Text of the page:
LONDON: I had some sympathy for United Kingdom chancellor Jeremy Hunt last week when he was teased for trying to explain inflation with coffee cups and a black felt pen. I’ve done a few explainer videos myself over the years, so I know it’s hard to get the tone right.
You want to sound as if you’re talking to a smart friend in the pub, but it’s easy to sound like you’re pandering to children instead. I also think that making economics more understandable is a worthy endeavour, especially right now.
Sadly, Hunt’s video was a perfect example of what not to do.
Why is it worth trying to explain economics better? Because the profession suffers from what Andy Haldane, former chief economist at the Bank of England, calls a “twin deficit”, of understanding and of trust.
In a UK survey in 2019, 40 per cent of respondents said it had become more difficult to understand economics when it comes to making informed decisions for voting in elections and referendums. Only 14 per cent said it had become easier.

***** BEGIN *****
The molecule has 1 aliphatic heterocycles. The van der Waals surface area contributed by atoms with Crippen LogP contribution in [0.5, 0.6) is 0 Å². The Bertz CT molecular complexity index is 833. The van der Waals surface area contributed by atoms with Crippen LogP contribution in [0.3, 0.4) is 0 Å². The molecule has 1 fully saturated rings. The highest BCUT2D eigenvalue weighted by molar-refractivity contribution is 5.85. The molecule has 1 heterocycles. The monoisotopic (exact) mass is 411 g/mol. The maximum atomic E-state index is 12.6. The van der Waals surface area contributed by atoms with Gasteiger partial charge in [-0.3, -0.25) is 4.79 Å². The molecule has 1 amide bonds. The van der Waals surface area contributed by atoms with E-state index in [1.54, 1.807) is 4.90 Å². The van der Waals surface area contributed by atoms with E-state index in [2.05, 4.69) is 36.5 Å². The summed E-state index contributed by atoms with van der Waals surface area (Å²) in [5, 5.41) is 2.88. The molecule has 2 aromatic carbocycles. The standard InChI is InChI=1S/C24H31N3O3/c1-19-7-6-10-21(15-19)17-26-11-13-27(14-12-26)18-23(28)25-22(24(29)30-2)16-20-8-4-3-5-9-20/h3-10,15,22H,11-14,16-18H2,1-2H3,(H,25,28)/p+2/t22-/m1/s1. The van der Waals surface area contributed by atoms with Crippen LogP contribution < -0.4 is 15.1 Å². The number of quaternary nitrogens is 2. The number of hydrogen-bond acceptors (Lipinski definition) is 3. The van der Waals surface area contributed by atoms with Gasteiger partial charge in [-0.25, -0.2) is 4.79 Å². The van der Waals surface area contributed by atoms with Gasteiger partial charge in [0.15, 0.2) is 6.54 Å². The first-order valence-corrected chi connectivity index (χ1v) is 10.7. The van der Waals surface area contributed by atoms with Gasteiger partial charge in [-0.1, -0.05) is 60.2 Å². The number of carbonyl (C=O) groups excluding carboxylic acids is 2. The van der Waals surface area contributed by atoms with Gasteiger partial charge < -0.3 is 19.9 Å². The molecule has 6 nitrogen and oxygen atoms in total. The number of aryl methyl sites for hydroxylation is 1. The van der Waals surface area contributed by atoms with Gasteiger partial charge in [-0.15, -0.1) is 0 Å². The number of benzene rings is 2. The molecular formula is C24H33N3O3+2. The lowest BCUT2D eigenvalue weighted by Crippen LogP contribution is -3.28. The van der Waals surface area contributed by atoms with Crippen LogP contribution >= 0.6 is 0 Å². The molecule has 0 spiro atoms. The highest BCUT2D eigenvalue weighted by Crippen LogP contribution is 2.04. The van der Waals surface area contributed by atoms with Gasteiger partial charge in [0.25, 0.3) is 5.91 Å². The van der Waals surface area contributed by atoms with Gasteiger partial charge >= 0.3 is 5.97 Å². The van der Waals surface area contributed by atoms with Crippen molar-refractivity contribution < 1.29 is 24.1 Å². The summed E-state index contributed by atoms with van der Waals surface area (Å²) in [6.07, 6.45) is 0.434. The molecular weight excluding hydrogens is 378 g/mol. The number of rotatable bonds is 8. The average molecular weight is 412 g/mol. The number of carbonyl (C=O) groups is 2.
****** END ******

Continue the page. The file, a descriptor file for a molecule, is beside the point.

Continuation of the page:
An in-depth study in 2020 found that many members of the UK public didn’t understand concepts such as gross domestic product and disbelieved statistics like the unemployment rate.
LANGUAGE THAT MAKES NO SENSE TO THE LAYMAN
Part of this is a translation problem. Most economic concepts are not complicated, but they’re couched in a language that makes no sense to people who don’t speak it.
Economists keep saying the UK has a problem with rising economic “inactivity”, for example, but how many people know this group includes students and carers? If someone had called me inactive when I was on maternity leave, I would have thumped them.
“People who aren’t working or looking for work” would be a clunkier label but immeasurably clearer.
There was another example last week, when the same set of statistics led to the headline “UK wages rising at near record pace” from one news organisation and “Real-terms UK pay fell at fastest rates for 20 years” from another.